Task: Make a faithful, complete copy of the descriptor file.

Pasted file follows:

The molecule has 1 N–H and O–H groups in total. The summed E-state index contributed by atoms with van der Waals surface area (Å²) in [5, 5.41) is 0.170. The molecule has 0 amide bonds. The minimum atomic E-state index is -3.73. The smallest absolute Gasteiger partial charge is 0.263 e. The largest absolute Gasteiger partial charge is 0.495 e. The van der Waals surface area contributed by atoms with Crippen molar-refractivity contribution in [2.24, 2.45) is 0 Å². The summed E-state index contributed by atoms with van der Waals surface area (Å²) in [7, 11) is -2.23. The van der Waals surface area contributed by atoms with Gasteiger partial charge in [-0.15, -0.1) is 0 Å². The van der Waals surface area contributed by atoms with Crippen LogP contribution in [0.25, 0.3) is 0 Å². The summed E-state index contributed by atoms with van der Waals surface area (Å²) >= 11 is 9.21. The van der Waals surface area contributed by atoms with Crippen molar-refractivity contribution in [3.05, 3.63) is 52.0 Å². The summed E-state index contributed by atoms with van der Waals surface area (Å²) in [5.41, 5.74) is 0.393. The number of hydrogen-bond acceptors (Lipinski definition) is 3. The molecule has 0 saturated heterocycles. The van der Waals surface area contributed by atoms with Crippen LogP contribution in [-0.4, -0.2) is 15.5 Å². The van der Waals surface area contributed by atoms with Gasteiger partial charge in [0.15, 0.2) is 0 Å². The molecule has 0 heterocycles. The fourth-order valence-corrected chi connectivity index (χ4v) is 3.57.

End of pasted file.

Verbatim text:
The molecule has 1 N–H and O–H groups in total. The summed E-state index contributed by atoms with van der Waals surface area (Å²) in [5, 5.41) is 0.170. The molecule has 0 amide bonds. The minimum atomic E-state index is -3.73. The smallest absolute Gasteiger partial charge is 0.263 e. The largest absolute Gasteiger partial charge is 0.495 e. The van der Waals surface area contributed by atoms with Crippen molar-refractivity contribution in [2.24, 2.45) is 0 Å². The summed E-state index contributed by atoms with van der Waals surface area (Å²) in [7, 11) is -2.23. The van der Waals surface area contributed by atoms with Gasteiger partial charge in [-0.15, -0.1) is 0 Å². The van der Waals surface area contributed by atoms with Crippen LogP contribution in [0.25, 0.3) is 0 Å². The summed E-state index contributed by atoms with van der Waals surface area (Å²) >= 11 is 9.21. The van der Waals surface area contributed by atoms with Crippen molar-refractivity contribution in [3.05, 3.63) is 52.0 Å². The summed E-state index contributed by atoms with van der Waals surface area (Å²) in [5.41, 5.74) is 0.393. The number of hydrogen-bond acceptors (Lipinski definition) is 3. The molecule has 0 saturated heterocycles. The van der Waals surface area contributed by atoms with Crippen LogP contribution in [-0.4, -0.2) is 15.5 Å². The van der Waals surface area contributed by atoms with Gasteiger partial charge in [0.15, 0.2) is 0 Å². The molecule has 0 heterocycles. The fourth-order valence-corrected chi connectivity index (χ4v) is 3.57.